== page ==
The Wildcats' junior first baseman/pitcher was named the Southeastern Conference Male Athlete of the Year on Tuesday by the league's athletics directors. Florida softball standout Hannah Rogers claimed the Female Athlete of the Year award.
"AJ and Hannah are true examples of outstanding student-athletes," SEC Commissioner Mike Slive said in a statement released by the league office. "They have competed at the highest level of collegiate athletics, and through their hard work, dedication and commitment to excellence, have been successful in their endeavors. They are fine representatives of their universities and this conference. The SEC is proud to honor them for their accomplishments."
Reed, who was drafted and signed with the Houston Astros organization in June, is the seventh UK player to be voted SEC Athlete of the Year, joining Anthony Davis (2012), Tim Couch (1999), Jenny Hansen (1995), Jamal Mashburn (1993), Kyle Macy (1980) and Jack Givens (1978).
Only five SEC baseball players have won the award. Reed joined Vanderbilt's David Price (2007), South Carolina's Kip Bouknight (2000), Tennessee's Todd Helton (1995) and Mississippi State's Will Clark (1985). Two-sport stars Bo Jackson (1986) of Auburn and Buck Belue (1982) of Georgia also won the award while playing football and baseball.
He had previously been named National Player of the Year by Collegiate Baseball and the American Baseball Coaches Association, the College Player of the Year by Baseball America and won the 2014 Dick Howser Trophy, presented by the National Collegiate Baseball Writers Association. He also won the John Olerud Award, given to the top two-way player in the nation.
A consensus first-team All-America selection and the 2014 SEC Player of the Year, Reed had one of the most decorated seasons in the history of college baseball. The national leader in homers (23), slugging (.735), and OPS (1.211), Reed also led the conference in wins (12), RBI (73), walks (49), total bases (164) and on-base percentage (.476).
Reed was the first player in SEC history to lead the conference in homers and pitching victories. He finished his season with more homers than 185 teams in college baseball, including six SEC teams.
2013 - Johnny Manziel, Texas A&M (football) and Allison Schmitt, Georgia (swimming)
2012 - Anthony Davis, Kentucy (basketball) and Brooke Pancake, Alabama (golf)
2011 - John-Patrick Smith, Tennessee (tennis) and Kayla Hoffman, Alabama (gymnastics)
2010 - Mark Ingram, Alabama (football) and Susan Jackson, LSU (gymnastics)
2009 - Tim Tebow, Florida (football) and Courtney Kupets, Georgia (gymnastics)
2008 - Tim Tebow, Florida (football) and Candace Parker, Tennessee (basketball)
2007 - David Price, Vanderbilt (baseball) and Monica Abbott, Tennessee (softball)
2006 - Xavier Carter, LSU (track & field) and Seimone Augustus, LSU (basketball)
2005 - Ryan Lochte, Florida (swimming) and Kirsty Coventry, Auburn (swimming)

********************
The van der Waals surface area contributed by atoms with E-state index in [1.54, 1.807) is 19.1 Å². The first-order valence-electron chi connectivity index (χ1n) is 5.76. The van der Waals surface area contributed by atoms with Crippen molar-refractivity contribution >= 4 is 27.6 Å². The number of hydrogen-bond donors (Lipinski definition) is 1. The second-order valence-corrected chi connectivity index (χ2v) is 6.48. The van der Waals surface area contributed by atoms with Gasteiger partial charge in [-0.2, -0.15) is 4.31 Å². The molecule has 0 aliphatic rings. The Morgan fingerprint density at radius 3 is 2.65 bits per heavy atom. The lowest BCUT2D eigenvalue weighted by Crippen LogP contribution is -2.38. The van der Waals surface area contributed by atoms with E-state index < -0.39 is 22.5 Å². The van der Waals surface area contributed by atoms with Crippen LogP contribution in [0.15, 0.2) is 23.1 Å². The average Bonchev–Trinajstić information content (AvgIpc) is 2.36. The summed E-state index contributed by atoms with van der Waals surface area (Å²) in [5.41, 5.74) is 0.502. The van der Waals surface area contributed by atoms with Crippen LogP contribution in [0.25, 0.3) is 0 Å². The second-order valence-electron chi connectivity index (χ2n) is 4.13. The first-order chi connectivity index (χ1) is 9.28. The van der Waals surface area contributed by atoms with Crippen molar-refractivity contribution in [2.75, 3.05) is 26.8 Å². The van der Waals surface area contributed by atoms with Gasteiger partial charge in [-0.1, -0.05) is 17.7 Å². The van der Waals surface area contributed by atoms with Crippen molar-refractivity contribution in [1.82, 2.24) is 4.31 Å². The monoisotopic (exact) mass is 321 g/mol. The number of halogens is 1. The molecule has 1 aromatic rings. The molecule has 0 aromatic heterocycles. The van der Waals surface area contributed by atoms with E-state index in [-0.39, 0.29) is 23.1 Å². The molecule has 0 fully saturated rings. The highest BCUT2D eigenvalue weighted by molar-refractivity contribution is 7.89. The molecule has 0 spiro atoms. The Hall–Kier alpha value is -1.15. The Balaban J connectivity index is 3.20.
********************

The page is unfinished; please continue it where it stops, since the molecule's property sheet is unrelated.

2004 - Alistair Cragg, Arkansas (cross country/track) and Jeana Rice, Alabama (gymnastics)
2003 - Alistair Cragg, Arkansas (cross country/track) and LaToya Thomas, Mississippi State (basketball)
2002 - Walter Davis, LSU (track & field) and Andree' Pickens, Alabama (gymnastics)
2001 - Matias Boeker, Georgia (tennis) and Amy Yoder Begley, Arkansas (cross country/track)
2000 - Kip Bouknight, South Carolina (baseball) and Kristy Kowal, Georgia (swimming)
1999 - Tim Couch, Kentucky (football) and Chamique Holdsclaw, Tennessee (basketball)
1998 - Peyton Manning, Tennessee (football) and Chamique Holdsclaw, Tennessee (basketball)
1997 - Danny Wuerffel, Florida (football) and Trinity Johnson, South Carolina (softball)
1996 - Danny Wuerffel, Florida (football) and Saudia Roundtree, Georgia (basketball)
1995 - Todd Helton, Tennessee (baseball) and Jenny Hansen, Kentucky (gymnastics)
1994 - Corliss Williamson, Arkansas (basketball) and Nicole Haislett, Florida (swimming)
1993 - Jamal Mashburn, Kentucky (basketball) and Nicole Haislett, Florida (swimming)
1992 - Shaquille O'Neal, LSU (basketball) and Vicki Goetze, Georgia (golf)
1991 - Shaquille O'Neal, LSU (basketball) and Daedra Charles, Tennessee (basketball)
1990 - Alec Kessler, Georgia (basketball) and Dee Foster, Alabama (gymnastics)
1989 - Derrick Thomas, Alabama (football) and Bridgette Gordon, Tennessee (basketball)
1988 - Will Perdue, Vanderbilt (basketball) and Dara Torres, Florida (swimming)
1987 - Cornelius Bennett, Alabama (football) and Lillie Leatherwood-King, Alabama (track and field)
1986 - Bo Jackson, Auburn (football) and Jennifer Gillom, Ole Miss (basketball)
1985 - Will Clark, Mississippi State (baseball) and Penney Hauschild, Alabama (gymnastics)
1984 - Terry Hoage, Georgia (football) and Tracy Caulkins, Florida (swimming)
1983 - Herschel Walker, Georgia (football/track and field)
1982 - Buck Belue, Georgia (football/baseball)
1981 - Rowdy Gaines, Auburn (swimming)
1980 - Kyle Macy, Kentucky (basketball)
1979 - Reggie King, Alabama (basketball)
1978 - Jack Givens, Kentucky (basketball)
1977 - Larry Seivers, Tennessee (football)
1976 - Harvey Glance, Auburn (track and field)